A large-mesh salmon trap: a way of mitigating seal impact on a coastal fishery
2003 (English)In: ICES Journal of Marine Science, ISSN 1054-3139, E-ISSN 1095-9289, Vol. 60, no 6, 1194-1199 p.Article in journal (Refereed) Published
A new design for a salmon trap aimed at minimizing damage to catch and gear caused by grey seals was tested. The traditional trap design used in the northern Baltic permits an efficient hunting strategy by seals, whereby chased fish entangle themselves in the side panels and can then easily be taken, with associated damage to the net. The side panels of the test trap (excluding the fish chamber) are made of large-mesh (400 mm) netting compared to ≤200 mm in traditional traps. This should allow seal-chased and panicking salmon to pass through, while less stressed individuals should still be guided efficiently towards the fish chamber. Trials with the two trap types were performed at the mouth of the river Indal (northern Sweden) in a comparative test programme. Catches of salmon and trout in the test trap were larger than in the standard trap. We estimated that 65% of the potential catch was lost in the standard trap owing to seal predation, while escape rate through the large meshes in the test trap was 52%. The standard trap had a total of 269 holes owing to seal damage, while only six holes were found in the test trap. Seal activity in and around the standard trap was up to 16 times higher compared with the test trap and decreased considerably during the following year when only large-meshed traps were used in the area. We suggest that seals are difficult to deter from fishing gear as long as they get a reward in terms of food and propose that a strategy that deprives seals of a reward will make the gear uninteresting to them and may have long-term mitigation effects.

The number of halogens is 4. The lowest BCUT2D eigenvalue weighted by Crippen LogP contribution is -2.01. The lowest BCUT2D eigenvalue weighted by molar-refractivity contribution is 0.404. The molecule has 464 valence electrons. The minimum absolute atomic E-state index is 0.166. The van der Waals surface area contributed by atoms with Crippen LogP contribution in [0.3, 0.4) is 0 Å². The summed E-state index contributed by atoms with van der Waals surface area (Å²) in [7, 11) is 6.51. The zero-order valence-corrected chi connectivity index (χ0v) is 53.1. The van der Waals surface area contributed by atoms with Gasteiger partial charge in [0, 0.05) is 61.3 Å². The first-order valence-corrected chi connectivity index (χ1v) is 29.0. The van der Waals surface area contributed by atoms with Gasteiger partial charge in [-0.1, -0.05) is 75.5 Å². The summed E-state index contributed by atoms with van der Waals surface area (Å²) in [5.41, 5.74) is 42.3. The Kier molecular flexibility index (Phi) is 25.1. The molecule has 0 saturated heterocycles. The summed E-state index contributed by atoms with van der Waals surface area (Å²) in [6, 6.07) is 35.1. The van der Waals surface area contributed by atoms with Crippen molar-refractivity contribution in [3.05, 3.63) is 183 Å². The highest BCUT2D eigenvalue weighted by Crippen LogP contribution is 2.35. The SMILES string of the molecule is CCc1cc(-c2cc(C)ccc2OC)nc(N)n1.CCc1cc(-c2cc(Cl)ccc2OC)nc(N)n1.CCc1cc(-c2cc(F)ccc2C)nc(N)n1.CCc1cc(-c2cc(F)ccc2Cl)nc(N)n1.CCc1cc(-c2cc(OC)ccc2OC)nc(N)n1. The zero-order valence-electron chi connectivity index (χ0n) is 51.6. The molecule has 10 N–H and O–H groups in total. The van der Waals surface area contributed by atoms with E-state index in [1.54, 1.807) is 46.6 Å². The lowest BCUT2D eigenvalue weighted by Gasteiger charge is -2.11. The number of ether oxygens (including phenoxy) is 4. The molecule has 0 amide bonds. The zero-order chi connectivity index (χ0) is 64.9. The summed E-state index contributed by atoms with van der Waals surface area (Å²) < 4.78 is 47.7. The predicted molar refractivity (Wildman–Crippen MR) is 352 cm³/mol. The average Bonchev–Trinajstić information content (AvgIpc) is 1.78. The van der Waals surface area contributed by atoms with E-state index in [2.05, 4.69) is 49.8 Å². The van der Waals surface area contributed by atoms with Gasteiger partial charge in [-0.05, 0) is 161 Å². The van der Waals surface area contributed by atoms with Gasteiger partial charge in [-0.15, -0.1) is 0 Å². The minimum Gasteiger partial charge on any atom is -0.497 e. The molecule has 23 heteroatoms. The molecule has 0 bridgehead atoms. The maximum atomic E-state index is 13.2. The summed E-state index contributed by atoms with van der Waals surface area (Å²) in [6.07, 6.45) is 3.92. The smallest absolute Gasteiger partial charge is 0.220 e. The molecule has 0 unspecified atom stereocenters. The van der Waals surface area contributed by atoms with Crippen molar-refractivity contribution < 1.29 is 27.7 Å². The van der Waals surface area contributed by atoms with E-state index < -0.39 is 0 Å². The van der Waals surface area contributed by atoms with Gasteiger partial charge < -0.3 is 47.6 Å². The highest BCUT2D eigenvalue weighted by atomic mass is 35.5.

Place, publisher, year, edition, pages
Oxford Journals , 2003. Vol. 60, no 6, 1194-1199 p.
Conflict, fishery, grey seal, mitigate, predation, salmon, trap
IdentifiersURN: urn:nbn:se:liu:diva-57617DOI: 10.1016/S1054-3139(03)00145-0OAI: oai:DiVA.org:liu-57617DiVA: diva2:326816